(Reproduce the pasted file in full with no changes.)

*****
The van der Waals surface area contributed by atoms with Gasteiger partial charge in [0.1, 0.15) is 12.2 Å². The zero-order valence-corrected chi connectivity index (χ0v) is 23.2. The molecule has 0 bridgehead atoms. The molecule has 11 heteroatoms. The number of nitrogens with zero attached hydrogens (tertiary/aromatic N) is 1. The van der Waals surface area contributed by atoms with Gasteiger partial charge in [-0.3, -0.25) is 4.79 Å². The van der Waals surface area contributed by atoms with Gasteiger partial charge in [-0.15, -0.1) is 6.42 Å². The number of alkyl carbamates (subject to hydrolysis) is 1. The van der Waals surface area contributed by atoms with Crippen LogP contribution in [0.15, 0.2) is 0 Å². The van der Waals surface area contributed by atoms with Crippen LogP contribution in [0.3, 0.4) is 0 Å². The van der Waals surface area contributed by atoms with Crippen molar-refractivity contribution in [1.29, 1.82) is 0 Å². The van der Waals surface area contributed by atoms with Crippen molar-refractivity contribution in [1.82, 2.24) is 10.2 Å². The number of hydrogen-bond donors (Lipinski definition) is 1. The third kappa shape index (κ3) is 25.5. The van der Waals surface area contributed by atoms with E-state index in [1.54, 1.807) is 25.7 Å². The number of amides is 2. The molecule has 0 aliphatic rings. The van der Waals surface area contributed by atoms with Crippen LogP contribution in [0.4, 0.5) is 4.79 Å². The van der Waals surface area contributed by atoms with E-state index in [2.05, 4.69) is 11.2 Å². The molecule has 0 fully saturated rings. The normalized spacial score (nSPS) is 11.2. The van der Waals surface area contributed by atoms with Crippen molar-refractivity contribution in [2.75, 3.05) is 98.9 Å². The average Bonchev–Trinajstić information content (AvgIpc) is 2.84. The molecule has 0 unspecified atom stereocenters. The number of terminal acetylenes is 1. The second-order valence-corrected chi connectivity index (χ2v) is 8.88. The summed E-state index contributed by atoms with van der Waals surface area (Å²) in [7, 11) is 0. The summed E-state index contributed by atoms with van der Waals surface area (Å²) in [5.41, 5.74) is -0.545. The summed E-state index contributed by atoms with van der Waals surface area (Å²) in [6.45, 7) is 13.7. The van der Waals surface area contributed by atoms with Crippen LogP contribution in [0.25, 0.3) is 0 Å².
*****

The van der Waals surface area contributed by atoms with Gasteiger partial charge in [0.1, 0.15) is 12.2 Å². The zero-order valence-corrected chi connectivity index (χ0v) is 23.2. The molecule has 0 bridgehead atoms. The molecule has 11 heteroatoms. The number of nitrogens with zero attached hydrogens (tertiary/aromatic N) is 1. The van der Waals surface area contributed by atoms with Gasteiger partial charge in [-0.3, -0.25) is 4.79 Å². The van der Waals surface area contributed by atoms with Gasteiger partial charge in [-0.15, -0.1) is 6.42 Å². The number of alkyl carbamates (subject to hydrolysis) is 1. The van der Waals surface area contributed by atoms with Crippen LogP contribution in [0.15, 0.2) is 0 Å². The van der Waals surface area contributed by atoms with Crippen LogP contribution in [0.3, 0.4) is 0 Å². The van der Waals surface area contributed by atoms with Crippen molar-refractivity contribution in [1.29, 1.82) is 0 Å². The van der Waals surface area contributed by atoms with Crippen molar-refractivity contribution in [1.82, 2.24) is 10.2 Å². The number of hydrogen-bond donors (Lipinski definition) is 1. The third kappa shape index (κ3) is 25.5. The van der Waals surface area contributed by atoms with E-state index in [1.54, 1.807) is 25.7 Å². The number of amides is 2. The molecule has 0 aliphatic rings. The van der Waals surface area contributed by atoms with Crippen LogP contribution in [0.4, 0.5) is 4.79 Å². The van der Waals surface area contributed by atoms with E-state index in [2.05, 4.69) is 11.2 Å². The molecule has 0 fully saturated rings. The normalized spacial score (nSPS) is 11.2. The van der Waals surface area contributed by atoms with Crippen molar-refractivity contribution in [2.75, 3.05) is 98.9 Å². The average Bonchev–Trinajstić information content (AvgIpc) is 2.84. The molecule has 0 unspecified atom stereocenters. The number of terminal acetylenes is 1. The second-order valence-corrected chi connectivity index (χ2v) is 8.88. The summed E-state index contributed by atoms with van der Waals surface area (Å²) in [7, 11) is 0. The summed E-state index contributed by atoms with van der Waals surface area (Å²) in [5.41, 5.74) is -0.545. The summed E-state index contributed by atoms with van der Waals surface area (Å²) in [6.45, 7) is 13.7. The van der Waals surface area contributed by atoms with Crippen LogP contribution in [0.25, 0.3) is 0 Å².